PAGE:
After predicting Bitcoin’s 50% crash in March, institutions are turning bearish again After predicting Bitcoin’s 50% crash in March, institutions are turning bearish again
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After predicting Bitcoin’s 50% crash in March, institutions are turning bearish again

with insights from Mike Novogratz
After predicting Bitcoin’s 50% crash in March, institutions are turning bearish again

Photo by mohit suthar on Unsplash

Bitcoin has embarked on a spectacular run since the $3,700 lows seen in March, but data shows that institutional investors are flipping bearish on the cryptocurrency market in the short to medium term.

Certain institutions are bearish on Bitcoin again

According to the latest Commitment of Traders Report shared by the CME — the world-famous derivatives exchange that hosts Bitcoin trading contracts — institutions have increased the amount of shorts they hold over the past two weeks.

CryptoUnfolded, which shared the data from the report, found that the aggregate Bitcoin position of institutional CME users has gone from -650 BTC (650 BTC short) to -1859 BTC.

The last time institutional traders increased their short positions to such an extent was in February, just weeks prior to the March crash.

CME Bitcoin futures data shared by "CryptoUnfolded"
CME Bitcoin futures data shared by “CryptoUnfolded”

Even prior to predicting that Bitcoin would drop in March, institutional players trading CME contracts have predicted the directionality of the volatile market rather well. A week before the launch of Bakkt last year, the Commitment of Traders Report indicated that institutions were net short, and thus they benefited from the crash that followed the launch.

Notably, this large increase in the short positions held by institutional traders coincides with the news that Goldman Sachs held a call for clients entitled “Implications of Current Policies for Inflation, Gold, and Bitcoin.”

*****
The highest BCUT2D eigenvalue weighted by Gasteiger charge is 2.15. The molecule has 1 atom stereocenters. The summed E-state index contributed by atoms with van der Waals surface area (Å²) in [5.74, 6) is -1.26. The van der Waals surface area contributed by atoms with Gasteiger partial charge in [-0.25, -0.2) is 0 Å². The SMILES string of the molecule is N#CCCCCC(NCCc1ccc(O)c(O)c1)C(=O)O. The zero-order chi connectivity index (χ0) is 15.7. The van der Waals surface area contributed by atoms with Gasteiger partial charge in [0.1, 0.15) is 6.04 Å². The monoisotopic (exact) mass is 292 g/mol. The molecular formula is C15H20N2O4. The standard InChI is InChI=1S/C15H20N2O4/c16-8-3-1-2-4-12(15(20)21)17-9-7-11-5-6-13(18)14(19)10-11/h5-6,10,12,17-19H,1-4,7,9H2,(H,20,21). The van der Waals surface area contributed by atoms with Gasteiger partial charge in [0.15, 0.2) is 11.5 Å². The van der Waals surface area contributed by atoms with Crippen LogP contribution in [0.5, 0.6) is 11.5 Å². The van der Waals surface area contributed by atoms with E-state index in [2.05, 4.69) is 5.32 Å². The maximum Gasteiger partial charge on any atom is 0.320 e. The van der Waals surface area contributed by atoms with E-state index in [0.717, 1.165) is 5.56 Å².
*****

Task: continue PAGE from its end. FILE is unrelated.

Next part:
In the call, the financial services giant said that BTC does not generate cash flow like stocks, does not properly hedge against inflation risk, and does not “provide consistent diversification benefits given their unstable correlations.”

They aren’t all bearish long term

While institutions trading the CME are building up positions of Bitcoin indicating that they’re bearish, that’s not to say that such entities expect downside in the long run.

Data and anecdotal evidence shows that certain institutional players are building longer-term positions.

As reported by CryptoSlate previously, technology analyst Kevin Rooke noted that from May 11 to May 27, digital asset fund manager Grayscale Investments accumulated 18,910 Bitcoin on behalf of its clients while miners produced 12,337 coins. This adds to the over $400 million worth of the leading cryptocurrency the company absorbed in Q1 of 2020.

A majority of Grayscale’s clients are institutional players such as hedge funds, according to a report from the company itself.

Also bullish is Paul Tudor Jones, a hedge fund manager worth in excess of $5 billion.

Jones, which Galaxy Digital’s Mike Novogratz dubbed one of the “Big Four” investors in the macro investing world, announced in May that he has formally delved into Bitcoin by longing the cryptocurrency. 

The investor attributed his newfound optimism about Bitcoin to the fact that with central banks and governments enacting more fiscal and monetary stimulus than ever before, the need for a scarce asset like BTC has never been this clear.

“We are witnessing the Great Monetary Inflation — an unprecedented expansion of every form of money, unlike anything the developed world has ever seen,” he wrote.

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